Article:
(HealthDay News) — Formalized antibiotic stewardship programs (ASPs) effectively reduce antibiotic prescribing in children’s hospitals, according to research published online December 8 in Pediatrics.

Adam L. Hersh, MD, PhD, from the University of Utah in Salt Lake City, and colleagues examined the impact of formalized ASPs on antibiotic prescribing over time in a group of 31 children’s hospitals. Of these, nine had formalized ASPs and 22 control hospitals were without formalized stewardship programs. The difference in average antibiotic use was compared for all hospitals from 2004–2012, before and after release of the 2007 guidelines from the Infectious Diseases Society of America for developing ASPs.

The researchers found that, in aggregate, there was a larger decline in average antibiotic use in hospitals with formalized ASPs versus those without formalized programs from 2007–2012 (11 vs. 8%; P=0.04), compared with the years preceding the guidelines. Relative to the preimplementation period, eight of nine hospitals with formalized ASPs had reductions in antibiotic use, with a 5.7% average monthly decline in days of therapy/1,000 patient-days. The average monthly decline was 8.2% for the select subset of antibiotics.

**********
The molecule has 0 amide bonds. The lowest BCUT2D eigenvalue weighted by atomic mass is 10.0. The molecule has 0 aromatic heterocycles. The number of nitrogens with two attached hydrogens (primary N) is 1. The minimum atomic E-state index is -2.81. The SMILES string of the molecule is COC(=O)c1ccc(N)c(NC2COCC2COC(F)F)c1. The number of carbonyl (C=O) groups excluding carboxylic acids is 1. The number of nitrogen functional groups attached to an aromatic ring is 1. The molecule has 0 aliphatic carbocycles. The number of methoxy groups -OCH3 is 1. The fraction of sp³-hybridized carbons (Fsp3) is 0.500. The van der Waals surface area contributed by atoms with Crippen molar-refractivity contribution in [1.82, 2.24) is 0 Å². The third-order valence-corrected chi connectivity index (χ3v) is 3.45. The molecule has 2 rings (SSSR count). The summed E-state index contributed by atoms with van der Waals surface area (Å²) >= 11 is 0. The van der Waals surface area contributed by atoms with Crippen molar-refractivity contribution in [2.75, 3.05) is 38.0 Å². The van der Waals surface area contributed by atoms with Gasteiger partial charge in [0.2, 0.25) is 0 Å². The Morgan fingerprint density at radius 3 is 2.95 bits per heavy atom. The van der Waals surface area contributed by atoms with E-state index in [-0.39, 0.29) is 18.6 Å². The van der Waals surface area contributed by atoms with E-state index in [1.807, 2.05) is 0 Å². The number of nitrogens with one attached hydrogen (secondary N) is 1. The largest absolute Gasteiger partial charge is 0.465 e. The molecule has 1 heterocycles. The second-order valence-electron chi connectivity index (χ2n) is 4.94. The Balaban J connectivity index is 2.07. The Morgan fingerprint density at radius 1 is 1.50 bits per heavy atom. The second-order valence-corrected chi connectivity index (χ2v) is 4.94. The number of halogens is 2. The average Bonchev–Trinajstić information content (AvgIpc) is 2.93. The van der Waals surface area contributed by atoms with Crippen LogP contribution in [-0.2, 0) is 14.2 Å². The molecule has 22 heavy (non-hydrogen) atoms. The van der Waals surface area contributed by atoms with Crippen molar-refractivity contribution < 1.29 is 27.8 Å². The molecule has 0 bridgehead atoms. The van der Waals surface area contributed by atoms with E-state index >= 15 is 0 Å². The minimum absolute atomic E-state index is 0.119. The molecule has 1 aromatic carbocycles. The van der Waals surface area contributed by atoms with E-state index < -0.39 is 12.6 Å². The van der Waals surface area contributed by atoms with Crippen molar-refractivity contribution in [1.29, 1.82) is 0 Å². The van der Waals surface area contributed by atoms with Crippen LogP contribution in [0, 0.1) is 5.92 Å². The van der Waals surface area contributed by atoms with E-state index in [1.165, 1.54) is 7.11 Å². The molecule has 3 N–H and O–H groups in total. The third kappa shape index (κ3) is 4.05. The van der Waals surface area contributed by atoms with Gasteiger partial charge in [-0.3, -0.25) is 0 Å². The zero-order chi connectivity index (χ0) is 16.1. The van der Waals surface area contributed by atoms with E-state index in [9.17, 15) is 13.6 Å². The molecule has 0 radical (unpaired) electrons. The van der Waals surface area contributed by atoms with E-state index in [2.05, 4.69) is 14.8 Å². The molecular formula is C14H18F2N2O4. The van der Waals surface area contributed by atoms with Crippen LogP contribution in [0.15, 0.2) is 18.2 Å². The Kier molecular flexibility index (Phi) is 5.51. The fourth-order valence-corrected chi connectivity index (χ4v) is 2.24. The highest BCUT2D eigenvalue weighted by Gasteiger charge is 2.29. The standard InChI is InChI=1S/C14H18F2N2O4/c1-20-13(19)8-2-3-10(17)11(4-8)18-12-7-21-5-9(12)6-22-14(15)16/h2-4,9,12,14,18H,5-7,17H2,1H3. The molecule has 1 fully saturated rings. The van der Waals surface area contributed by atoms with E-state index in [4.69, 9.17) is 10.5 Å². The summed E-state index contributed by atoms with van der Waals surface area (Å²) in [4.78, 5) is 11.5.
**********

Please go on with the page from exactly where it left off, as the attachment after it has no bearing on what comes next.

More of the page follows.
“This multicenter study strengthens recommendations for universal implementation of ASPs in acute care hospitals,” the authors write.

Several authors disclosed financial ties to Pfizer for a grant to study antimicrobial stewardship.

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